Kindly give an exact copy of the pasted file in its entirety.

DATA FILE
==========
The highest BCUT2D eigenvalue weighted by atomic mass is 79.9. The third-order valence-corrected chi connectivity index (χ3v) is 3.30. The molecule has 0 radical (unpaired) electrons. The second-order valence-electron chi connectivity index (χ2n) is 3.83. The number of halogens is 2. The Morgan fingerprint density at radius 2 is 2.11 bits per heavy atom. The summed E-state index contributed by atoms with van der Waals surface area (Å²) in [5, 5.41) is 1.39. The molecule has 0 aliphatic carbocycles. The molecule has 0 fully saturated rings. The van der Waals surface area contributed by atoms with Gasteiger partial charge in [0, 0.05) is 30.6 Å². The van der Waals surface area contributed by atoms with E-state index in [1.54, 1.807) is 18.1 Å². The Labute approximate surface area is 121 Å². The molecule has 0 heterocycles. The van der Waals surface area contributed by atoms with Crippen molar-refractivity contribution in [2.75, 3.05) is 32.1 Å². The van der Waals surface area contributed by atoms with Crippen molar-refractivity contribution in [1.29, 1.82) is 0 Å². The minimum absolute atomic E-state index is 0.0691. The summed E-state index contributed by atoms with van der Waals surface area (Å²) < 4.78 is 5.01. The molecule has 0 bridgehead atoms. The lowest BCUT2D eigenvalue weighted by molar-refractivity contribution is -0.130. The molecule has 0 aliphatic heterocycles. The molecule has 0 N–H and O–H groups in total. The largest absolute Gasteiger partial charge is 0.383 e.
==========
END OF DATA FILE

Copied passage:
The highest BCUT2D eigenvalue weighted by atomic mass is 79.9. The third-order valence-corrected chi connectivity index (χ3v) is 3.30. The molecule has 0 radical (unpaired) electrons. The second-order valence-electron chi connectivity index (χ2n) is 3.83. The number of halogens is 2. The Morgan fingerprint density at radius 2 is 2.11 bits per heavy atom. The summed E-state index contributed by atoms with van der Waals surface area (Å²) in [5, 5.41) is 1.39. The molecule has 0 aliphatic carbocycles. The molecule has 0 fully saturated rings. The van der Waals surface area contributed by atoms with Gasteiger partial charge in [0, 0.05) is 30.6 Å². The van der Waals surface area contributed by atoms with E-state index in [1.54, 1.807) is 18.1 Å². The Labute approximate surface area is 121 Å². The molecule has 0 heterocycles. The van der Waals surface area contributed by atoms with Crippen molar-refractivity contribution in [2.75, 3.05) is 32.1 Å². The van der Waals surface area contributed by atoms with Crippen molar-refractivity contribution in [1.29, 1.82) is 0 Å². The minimum absolute atomic E-state index is 0.0691. The summed E-state index contributed by atoms with van der Waals surface area (Å²) < 4.78 is 5.01. The molecule has 0 bridgehead atoms. The lowest BCUT2D eigenvalue weighted by molar-refractivity contribution is -0.130. The molecule has 0 aliphatic heterocycles. The molecule has 0 N–H and O–H groups in total. The largest absolute Gasteiger partial charge is 0.383 e.